Physical Education Assessment Recommendations

In addition to measures outlined in Local Law 102, the Phys Ed 4 All Coalition recommends that new legislation be passed to ensure the Department of Education reports on the following school-level metrics that are key to measuring the quality of PE programs:

  • Quantity:
    • Average class size of PE
    • Number of days per year students take PE
    • Number of class periods, blocks, or applicable measurement per week of PE
  • Curriculum standards: Whether the school is using a planned, K-12 sequential PE curriculum that adheres to national and state standards for PE, and whether this curriculum is systematically reviewed and updated
  • Teacher credentials: Show plans for and progress toward ensuring all PE teachers are licensed, certified, or endorsed by an accredited teacher preparation program to teach PE
  • Student assessment:
    • Whether the school is implementing the Presidential Youth Fitness Program or a similar program that integrates student fitness assessment, annual professional development for teachers that is specific to their field, and recognition for students who are achieving a Healthy Fitness Zone.
    • Whether they are reporting individual results to students and parents and aggregate results to the appropriate state agency.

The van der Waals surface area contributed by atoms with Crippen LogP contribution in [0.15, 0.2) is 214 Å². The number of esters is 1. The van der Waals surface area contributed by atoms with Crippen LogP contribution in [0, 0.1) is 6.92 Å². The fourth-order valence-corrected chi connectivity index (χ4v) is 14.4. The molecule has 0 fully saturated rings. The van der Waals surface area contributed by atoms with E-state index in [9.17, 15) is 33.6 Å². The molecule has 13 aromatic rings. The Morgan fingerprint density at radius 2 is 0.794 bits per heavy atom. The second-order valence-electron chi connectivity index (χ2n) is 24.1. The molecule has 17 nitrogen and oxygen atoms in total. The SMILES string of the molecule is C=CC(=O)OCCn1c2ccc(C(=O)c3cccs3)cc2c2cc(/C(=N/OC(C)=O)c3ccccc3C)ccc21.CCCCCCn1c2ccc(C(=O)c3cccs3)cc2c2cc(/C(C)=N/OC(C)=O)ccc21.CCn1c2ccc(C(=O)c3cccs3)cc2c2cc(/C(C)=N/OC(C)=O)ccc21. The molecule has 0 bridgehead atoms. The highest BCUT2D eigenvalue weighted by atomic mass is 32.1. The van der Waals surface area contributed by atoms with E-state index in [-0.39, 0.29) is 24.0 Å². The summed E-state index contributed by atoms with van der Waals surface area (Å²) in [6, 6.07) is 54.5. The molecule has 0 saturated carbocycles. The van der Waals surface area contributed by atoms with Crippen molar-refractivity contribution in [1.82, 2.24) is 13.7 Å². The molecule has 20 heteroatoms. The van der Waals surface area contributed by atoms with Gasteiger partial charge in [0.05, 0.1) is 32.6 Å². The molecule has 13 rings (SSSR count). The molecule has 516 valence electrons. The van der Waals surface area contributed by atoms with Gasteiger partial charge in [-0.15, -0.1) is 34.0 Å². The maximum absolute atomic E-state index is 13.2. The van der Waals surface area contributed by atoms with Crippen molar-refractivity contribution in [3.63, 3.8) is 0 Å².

• Equipment and facilities: Whether PE programs have appropriate equipment and adequate facilities for students to engage in the recommended amount and intensity of physical activity.
  • Substitutions, Waivers, Exemptions, & Adaptions:
    • Whether the school/district has applied to the state for a waiver from the state-mandated PE requirement
    • Whether schools/districts allow student exemptions or substitutions for PE
    • Whether modifications or adaptions allow PE courses to meet the needs of students with disabilities, instead of offering waivers to students with disabilities
    • Whether students are not allowed to opt out of PE to prepare for other classes or standardized tests

Legislation should ensure data is provided by every school in New York City and that the DOE provides information in a way that is accessible for parents, educators and advocates. City Council legislation should ask DOE to:

  • Proactively send school-level data home with students and/or post school-level data to individual schools’ websites,
  • Provide a summary of key findings from the report, and
  • Make information available in the primary languages of families.